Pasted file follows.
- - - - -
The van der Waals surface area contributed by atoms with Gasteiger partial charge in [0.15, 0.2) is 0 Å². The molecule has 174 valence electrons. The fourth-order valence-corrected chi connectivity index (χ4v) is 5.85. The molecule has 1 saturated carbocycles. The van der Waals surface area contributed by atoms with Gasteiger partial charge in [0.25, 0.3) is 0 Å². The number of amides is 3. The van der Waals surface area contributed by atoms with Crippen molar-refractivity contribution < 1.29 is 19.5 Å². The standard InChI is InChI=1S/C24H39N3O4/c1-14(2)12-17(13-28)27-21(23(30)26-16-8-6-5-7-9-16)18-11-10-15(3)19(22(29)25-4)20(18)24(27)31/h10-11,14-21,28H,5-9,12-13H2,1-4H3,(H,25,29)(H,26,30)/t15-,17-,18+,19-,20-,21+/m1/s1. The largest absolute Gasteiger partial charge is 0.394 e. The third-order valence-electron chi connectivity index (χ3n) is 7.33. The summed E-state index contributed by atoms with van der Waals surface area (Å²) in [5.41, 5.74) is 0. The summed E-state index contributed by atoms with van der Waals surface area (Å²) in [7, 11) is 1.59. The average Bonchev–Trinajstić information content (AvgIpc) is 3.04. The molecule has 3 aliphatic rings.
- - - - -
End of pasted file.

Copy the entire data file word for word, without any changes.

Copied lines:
The van der Waals surface area contributed by atoms with Gasteiger partial charge in [0.15, 0.2) is 0 Å². The molecule has 174 valence electrons. The fourth-order valence-corrected chi connectivity index (χ4v) is 5.85. The molecule has 1 saturated carbocycles. The van der Waals surface area contributed by atoms with Gasteiger partial charge in [0.25, 0.3) is 0 Å². The number of amides is 3. The van der Waals surface area contributed by atoms with Crippen molar-refractivity contribution < 1.29 is 19.5 Å². The standard InChI is InChI=1S/C24H39N3O4/c1-14(2)12-17(13-28)27-21(23(30)26-16-8-6-5-7-9-16)18-11-10-15(3)19(22(29)25-4)20(18)24(27)31/h10-11,14-21,28H,5-9,12-13H2,1-4H3,(H,25,29)(H,26,30)/t15-,17-,18+,19-,20-,21+/m1/s1. The largest absolute Gasteiger partial charge is 0.394 e. The third-order valence-electron chi connectivity index (χ3n) is 7.33. The summed E-state index contributed by atoms with van der Waals surface area (Å²) in [5.41, 5.74) is 0. The summed E-state index contributed by atoms with van der Waals surface area (Å²) in [7, 11) is 1.59. The average Bonchev–Trinajstić information content (AvgIpc) is 3.04. The molecule has 3 aliphatic rings.